The Galveston Bay complex: a summary of characteristics
Lankford, R.R., and L.J. Rehkemper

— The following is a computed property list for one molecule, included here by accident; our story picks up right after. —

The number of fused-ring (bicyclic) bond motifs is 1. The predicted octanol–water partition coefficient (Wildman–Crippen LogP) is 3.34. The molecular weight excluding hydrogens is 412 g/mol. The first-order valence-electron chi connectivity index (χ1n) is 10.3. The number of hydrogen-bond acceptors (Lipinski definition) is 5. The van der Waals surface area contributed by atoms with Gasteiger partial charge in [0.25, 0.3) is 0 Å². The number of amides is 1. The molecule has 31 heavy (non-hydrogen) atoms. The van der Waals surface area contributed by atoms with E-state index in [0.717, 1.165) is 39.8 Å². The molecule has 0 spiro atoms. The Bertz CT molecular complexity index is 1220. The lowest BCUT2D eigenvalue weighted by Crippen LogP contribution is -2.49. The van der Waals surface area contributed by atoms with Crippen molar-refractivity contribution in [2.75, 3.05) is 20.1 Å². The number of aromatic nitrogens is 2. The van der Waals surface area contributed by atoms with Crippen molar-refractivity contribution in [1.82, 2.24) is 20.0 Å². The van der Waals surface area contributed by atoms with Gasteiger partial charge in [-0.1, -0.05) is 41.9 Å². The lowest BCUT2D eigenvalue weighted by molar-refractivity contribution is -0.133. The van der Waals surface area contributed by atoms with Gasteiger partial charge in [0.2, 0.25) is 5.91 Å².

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The coastal region of Texas is characterized by a nearly continuous series of marginal marine embayments separated from the Gulf of Mexico by a system of sand barrier islands and barrier peninsulas. The largest of these embayments is the Galveston Bay complex, with an area of 610 square miles. This complex actually consists of several bays and includes Galveston Bay, Trinity Bay, San Jacinto Bay, East Bay, and West Bay. The entire complex is separated from the relatively high energy environment of the Gulf of Mexico by Galveston Island and Bolivar Peninsula. This sand barrier system is breached by three tidal passes or inlets, Rollover Pass, Bolivar Roads, and San Luis Pass, which permit partial interchange of gulf and bay water.